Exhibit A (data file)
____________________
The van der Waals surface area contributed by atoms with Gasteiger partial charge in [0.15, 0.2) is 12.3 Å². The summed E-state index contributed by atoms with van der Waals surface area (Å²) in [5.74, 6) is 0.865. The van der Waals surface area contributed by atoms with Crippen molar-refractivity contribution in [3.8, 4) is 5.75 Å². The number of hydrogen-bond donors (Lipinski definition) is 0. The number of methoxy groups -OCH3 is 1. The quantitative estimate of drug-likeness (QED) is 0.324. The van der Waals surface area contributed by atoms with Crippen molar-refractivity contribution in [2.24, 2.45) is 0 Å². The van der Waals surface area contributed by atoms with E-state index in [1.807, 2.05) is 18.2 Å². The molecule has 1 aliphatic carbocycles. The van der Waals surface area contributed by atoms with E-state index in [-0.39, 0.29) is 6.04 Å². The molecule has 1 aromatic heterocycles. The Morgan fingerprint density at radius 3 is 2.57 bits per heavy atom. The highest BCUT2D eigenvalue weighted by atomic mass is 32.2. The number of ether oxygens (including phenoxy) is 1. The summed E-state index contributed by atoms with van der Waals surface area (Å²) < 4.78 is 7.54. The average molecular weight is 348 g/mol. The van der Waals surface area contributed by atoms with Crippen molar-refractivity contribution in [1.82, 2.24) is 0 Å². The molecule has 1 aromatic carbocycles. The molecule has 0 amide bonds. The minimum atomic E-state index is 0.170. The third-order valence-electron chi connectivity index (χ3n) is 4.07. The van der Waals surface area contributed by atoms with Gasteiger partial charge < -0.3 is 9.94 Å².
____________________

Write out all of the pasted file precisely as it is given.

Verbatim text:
The van der Waals surface area contributed by atoms with Gasteiger partial charge in [0.15, 0.2) is 12.3 Å². The summed E-state index contributed by atoms with van der Waals surface area (Å²) in [5.74, 6) is 0.865. The van der Waals surface area contributed by atoms with Crippen molar-refractivity contribution in [3.8, 4) is 5.75 Å². The number of hydrogen-bond donors (Lipinski definition) is 0. The number of methoxy groups -OCH3 is 1. The quantitative estimate of drug-likeness (QED) is 0.324. The van der Waals surface area contributed by atoms with Crippen molar-refractivity contribution in [2.24, 2.45) is 0 Å². The van der Waals surface area contributed by atoms with E-state index in [1.807, 2.05) is 18.2 Å². The molecule has 1 aliphatic carbocycles. The van der Waals surface area contributed by atoms with E-state index in [-0.39, 0.29) is 6.04 Å². The molecule has 1 aromatic heterocycles. The Morgan fingerprint density at radius 3 is 2.57 bits per heavy atom. The highest BCUT2D eigenvalue weighted by atomic mass is 32.2. The number of ether oxygens (including phenoxy) is 1. The summed E-state index contributed by atoms with van der Waals surface area (Å²) < 4.78 is 7.54. The average molecular weight is 348 g/mol. The van der Waals surface area contributed by atoms with Crippen molar-refractivity contribution in [1.82, 2.24) is 0 Å². The molecule has 1 aromatic carbocycles. The molecule has 0 amide bonds. The minimum atomic E-state index is 0.170. The third-order valence-electron chi connectivity index (χ3n) is 4.07. The van der Waals surface area contributed by atoms with Gasteiger partial charge < -0.3 is 9.94 Å².